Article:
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Illustration: Lau Ka-kuen

China’s path to common prosperity puts pressure on private enterprise

  • Where the tech giants led, other entrepreneurs are following with lavish donations to charitable causes to meet the national goal
  • The outpouring of generosity has raised questions about the long-term effectiveness of state-driven philanthropy

This is the final part of a series on China’s new push for “common prosperity”. Here, Jane Cai looks at the impact on the country’s wealthy.

With wealth inequality worsening amid the Covid-19 pandemic, the world’s rich are under pressure to show their generosity.

Most famously, Tesla CEO and SpaceX founder Elon Musk and founder Jeff Bezos were called out by the UN World Food Programme’s director David Beasley, who said rich people like them should donate a fraction of their wealth to help fight starvation.

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In China, entrepreneurs are scrambling to lavish tens of billions of yuan towards President Xi Jinping’s “ common prosperity” drive – a new initiative to reduce economic and social inequality, led by the country’s technology gurus after a turbulent year which included antitrust investigations, tightened data security scrutiny and massive fines.

Xi spelt out his “common prosperity” vision at a meeting with the Central Committee for Financial and Economic Affairs in August, in which he said “tertiary distribution” was one of the basic systems to address the yawning wealth gap and encouraged high-income earners and companies to “give back more to society”.

The concept of tertiary distribution was first coined by Peking University economist Li Yining in the 1990s and refers to philanthropic activities – donations, charities and volunteering – which take place after the other forms of wealth redistribution through incomes and taxation.

While it was mentioned in the party’s 2019 and 2020 plenums, and appeared in the country’s 2021-2025 economic and social development blueprint released last March, it generated little attention until Xi made his public call in the summer.

Since then, Chinese entrepreneurs have been busily setting aside special funds for the common prosperity programme, lending financial support to the leadership’s top concerns: education, health care, poverty alleviation, and so on.

The outpouring of benevolence and generosity can undoubtedly promote the spirit of philanthropy, but it has also raised doubts about whether policy-driven charitable donations can be effective in helping to reduce wealth inequality.

What is China’s common-prosperity strategy?

“Once the Chinese government has made it clear that it requires big corporations to donate or else, big corporations will continue to do so until it becomes clear that such donations are no longer required,” said Steve Tsang, director of the SOAS University of London’s China Institute.

“Donations are made first and foremost for their self-preservation. What and how the donations are used are secondary to the donors,” Tsang said.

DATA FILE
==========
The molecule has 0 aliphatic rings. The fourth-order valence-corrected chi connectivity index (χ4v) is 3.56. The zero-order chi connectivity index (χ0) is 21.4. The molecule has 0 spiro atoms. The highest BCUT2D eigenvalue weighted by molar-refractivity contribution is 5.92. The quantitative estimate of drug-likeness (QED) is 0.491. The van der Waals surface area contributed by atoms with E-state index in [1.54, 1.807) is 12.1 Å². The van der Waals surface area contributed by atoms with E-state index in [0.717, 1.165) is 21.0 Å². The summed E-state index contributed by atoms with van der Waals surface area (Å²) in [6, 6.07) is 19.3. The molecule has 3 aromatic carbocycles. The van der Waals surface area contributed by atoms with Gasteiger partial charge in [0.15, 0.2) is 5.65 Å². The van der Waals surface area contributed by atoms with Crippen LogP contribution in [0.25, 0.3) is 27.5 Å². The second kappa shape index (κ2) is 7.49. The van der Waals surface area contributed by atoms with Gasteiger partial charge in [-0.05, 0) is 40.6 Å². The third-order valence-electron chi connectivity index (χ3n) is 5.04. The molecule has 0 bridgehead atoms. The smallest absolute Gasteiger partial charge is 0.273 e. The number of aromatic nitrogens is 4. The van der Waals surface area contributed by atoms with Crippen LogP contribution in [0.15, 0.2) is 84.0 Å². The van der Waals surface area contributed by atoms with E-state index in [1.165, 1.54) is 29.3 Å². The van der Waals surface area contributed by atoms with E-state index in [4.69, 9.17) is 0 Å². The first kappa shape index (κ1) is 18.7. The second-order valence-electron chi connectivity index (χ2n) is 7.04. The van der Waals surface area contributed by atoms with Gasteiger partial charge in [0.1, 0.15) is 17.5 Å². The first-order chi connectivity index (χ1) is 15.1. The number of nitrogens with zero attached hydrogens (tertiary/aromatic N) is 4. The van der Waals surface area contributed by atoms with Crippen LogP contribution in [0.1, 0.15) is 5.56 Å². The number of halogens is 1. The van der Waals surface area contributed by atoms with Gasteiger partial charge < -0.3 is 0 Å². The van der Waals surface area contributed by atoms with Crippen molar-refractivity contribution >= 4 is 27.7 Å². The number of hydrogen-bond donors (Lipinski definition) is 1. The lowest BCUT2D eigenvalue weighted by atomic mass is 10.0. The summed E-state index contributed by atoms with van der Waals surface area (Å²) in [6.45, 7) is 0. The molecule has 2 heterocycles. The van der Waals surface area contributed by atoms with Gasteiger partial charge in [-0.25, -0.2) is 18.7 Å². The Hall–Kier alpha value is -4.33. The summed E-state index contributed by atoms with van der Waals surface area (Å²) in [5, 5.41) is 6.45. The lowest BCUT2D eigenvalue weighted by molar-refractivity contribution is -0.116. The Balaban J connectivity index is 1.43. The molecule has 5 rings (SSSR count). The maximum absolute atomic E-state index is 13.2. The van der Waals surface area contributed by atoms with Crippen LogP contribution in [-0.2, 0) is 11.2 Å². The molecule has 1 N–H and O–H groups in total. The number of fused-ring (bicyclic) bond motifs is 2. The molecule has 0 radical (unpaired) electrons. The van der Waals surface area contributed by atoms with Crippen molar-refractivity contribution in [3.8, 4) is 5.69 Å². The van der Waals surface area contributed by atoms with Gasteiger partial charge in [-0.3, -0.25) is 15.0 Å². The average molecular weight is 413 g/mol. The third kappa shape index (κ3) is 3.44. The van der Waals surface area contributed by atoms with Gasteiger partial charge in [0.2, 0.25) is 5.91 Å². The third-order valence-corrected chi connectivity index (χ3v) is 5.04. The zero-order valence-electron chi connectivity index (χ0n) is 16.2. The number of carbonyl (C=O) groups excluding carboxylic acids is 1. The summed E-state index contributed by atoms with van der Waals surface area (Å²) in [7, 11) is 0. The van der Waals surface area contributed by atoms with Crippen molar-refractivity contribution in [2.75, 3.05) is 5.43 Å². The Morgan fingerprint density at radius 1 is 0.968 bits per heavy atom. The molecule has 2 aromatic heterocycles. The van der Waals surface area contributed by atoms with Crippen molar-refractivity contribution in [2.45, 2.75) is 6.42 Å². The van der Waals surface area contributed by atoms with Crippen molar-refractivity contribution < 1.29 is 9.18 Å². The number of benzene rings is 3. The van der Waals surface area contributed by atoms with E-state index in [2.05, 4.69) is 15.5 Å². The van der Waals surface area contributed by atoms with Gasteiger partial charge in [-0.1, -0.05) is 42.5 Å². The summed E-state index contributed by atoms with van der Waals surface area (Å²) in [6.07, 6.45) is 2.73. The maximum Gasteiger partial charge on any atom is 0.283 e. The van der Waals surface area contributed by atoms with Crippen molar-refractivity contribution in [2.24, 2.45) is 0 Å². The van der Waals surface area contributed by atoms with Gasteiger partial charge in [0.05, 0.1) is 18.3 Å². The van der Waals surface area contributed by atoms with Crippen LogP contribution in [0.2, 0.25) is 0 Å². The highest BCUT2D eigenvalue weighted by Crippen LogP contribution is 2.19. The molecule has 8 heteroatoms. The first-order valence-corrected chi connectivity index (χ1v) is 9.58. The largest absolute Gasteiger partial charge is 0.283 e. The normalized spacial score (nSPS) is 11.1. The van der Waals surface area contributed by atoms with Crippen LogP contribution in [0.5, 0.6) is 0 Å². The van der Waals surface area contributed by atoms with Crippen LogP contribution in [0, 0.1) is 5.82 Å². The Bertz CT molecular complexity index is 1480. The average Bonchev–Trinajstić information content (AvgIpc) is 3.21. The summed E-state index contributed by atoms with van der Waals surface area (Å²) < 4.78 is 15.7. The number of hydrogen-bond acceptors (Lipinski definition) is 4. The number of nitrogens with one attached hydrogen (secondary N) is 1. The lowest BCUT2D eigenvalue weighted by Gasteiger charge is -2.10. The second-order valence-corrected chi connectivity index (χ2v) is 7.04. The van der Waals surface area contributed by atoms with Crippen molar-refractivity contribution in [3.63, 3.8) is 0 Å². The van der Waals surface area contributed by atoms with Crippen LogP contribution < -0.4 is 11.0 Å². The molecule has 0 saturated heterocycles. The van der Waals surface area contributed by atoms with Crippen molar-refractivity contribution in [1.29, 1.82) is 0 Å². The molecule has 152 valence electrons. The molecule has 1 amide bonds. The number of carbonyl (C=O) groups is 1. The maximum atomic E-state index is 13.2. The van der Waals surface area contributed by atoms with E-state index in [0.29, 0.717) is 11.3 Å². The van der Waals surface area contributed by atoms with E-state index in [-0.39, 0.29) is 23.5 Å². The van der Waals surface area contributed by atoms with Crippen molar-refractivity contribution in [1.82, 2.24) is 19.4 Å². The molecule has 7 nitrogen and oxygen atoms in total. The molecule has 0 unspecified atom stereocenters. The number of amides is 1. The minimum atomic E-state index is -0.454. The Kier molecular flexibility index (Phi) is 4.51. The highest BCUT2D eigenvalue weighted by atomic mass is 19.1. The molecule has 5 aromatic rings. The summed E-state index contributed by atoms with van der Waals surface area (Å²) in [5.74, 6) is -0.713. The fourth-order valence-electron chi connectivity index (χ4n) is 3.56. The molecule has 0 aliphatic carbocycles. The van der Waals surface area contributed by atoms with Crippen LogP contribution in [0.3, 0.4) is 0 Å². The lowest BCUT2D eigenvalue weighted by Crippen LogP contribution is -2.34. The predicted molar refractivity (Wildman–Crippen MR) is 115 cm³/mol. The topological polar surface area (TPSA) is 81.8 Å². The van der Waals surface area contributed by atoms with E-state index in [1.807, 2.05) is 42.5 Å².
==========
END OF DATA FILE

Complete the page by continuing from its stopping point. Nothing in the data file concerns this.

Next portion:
The Chinese government started to tighten its control over the dynamic internet sector last November, when the initial public offering of Ant Group – an affiliate of e-commerce giant Alibaba Group – was halted at the last minute. Later, as an industry-wide monopoly probe kicked in, Alibaba was slapped with a record US$2.8 billion fine after it was found to have abused its market dominance. Alibaba owns the South China Morning Post.

Other casualties from the unprecedented clampdown included games publisher Tencent, online food delivery company Meituan, e-commerce platform Pinduoduo and ride-hailing app Didi. All were fined or had deals terminated for violations of antitrust or cybersecurity laws.

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Ernan Cui, an analyst with Gavekal Dragonomics in Hong Kong, said many people working in China’s internet companies believed Xi’s call for more to be given back to society was directed at them. “Feeling the political pressure, technology billionaires have already boosted their charitable donations this year,” she said.

Last year’s total cash donations by the 100 entrepreneurs on Forbes’ China Charity List amounted to 24.51 billion yuan (US$3.8 billion), a 37 per cent surge on the previous year. The tech industry, with donations of 7.8 billion yuan – 32 per cent of the total – ranked as the country’s most charitable sector.

In the first eight months of this year, five of China’s richest tech billionaires have pledged at least US$13 billion from their personal or corporate fortunes to charitable foundations and initiatives.

Brock Silvers, chief investment officer with Kaiyuan Capital in Hong Kong, wondered how long this generosity could continue before investors looked elsewhere for predictable corporate profitability.

“Chinese corporate support for social initiatives is a serious concern for Western investors. Despite the likely positive impact of the initiatives, billions of dollars are nonetheless being siphoned from shareholders, seemingly without much regard for their interests,” he said.


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Xi Jinping declares ‘complete victory’ in China’s anti-poverty campaign, but some still left behind